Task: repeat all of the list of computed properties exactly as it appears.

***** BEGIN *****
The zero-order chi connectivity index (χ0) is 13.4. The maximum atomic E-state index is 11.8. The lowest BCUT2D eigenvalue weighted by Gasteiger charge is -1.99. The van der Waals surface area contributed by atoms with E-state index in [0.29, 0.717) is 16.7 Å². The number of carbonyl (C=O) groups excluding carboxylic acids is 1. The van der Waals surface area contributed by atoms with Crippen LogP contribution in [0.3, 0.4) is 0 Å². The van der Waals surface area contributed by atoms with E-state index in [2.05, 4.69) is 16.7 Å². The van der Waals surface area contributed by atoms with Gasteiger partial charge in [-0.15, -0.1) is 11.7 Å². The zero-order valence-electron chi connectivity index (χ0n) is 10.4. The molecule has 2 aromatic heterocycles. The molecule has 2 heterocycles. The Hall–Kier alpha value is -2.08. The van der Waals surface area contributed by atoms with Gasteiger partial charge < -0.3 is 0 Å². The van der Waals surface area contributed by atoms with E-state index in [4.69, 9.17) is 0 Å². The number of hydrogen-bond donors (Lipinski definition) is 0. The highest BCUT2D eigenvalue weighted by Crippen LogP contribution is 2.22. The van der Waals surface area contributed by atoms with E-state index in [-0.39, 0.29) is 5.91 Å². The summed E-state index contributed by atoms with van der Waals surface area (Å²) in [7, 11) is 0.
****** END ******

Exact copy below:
The zero-order chi connectivity index (χ0) is 13.4. The maximum atomic E-state index is 11.8. The lowest BCUT2D eigenvalue weighted by Gasteiger charge is -1.99. The van der Waals surface area contributed by atoms with E-state index in [0.29, 0.717) is 16.7 Å². The number of carbonyl (C=O) groups excluding carboxylic acids is 1. The van der Waals surface area contributed by atoms with Crippen LogP contribution in [0.3, 0.4) is 0 Å². The van der Waals surface area contributed by atoms with E-state index in [2.05, 4.69) is 16.7 Å². The van der Waals surface area contributed by atoms with Gasteiger partial charge in [-0.15, -0.1) is 11.7 Å². The zero-order valence-electron chi connectivity index (χ0n) is 10.4. The molecule has 2 aromatic heterocycles. The molecule has 2 heterocycles. The Hall–Kier alpha value is -2.08. The van der Waals surface area contributed by atoms with Gasteiger partial charge < -0.3 is 0 Å². The van der Waals surface area contributed by atoms with E-state index in [4.69, 9.17) is 0 Å². The number of hydrogen-bond donors (Lipinski definition) is 0. The highest BCUT2D eigenvalue weighted by Crippen LogP contribution is 2.22. The van der Waals surface area contributed by atoms with E-state index in [-0.39, 0.29) is 5.91 Å². The summed E-state index contributed by atoms with van der Waals surface area (Å²) in [7, 11) is 0.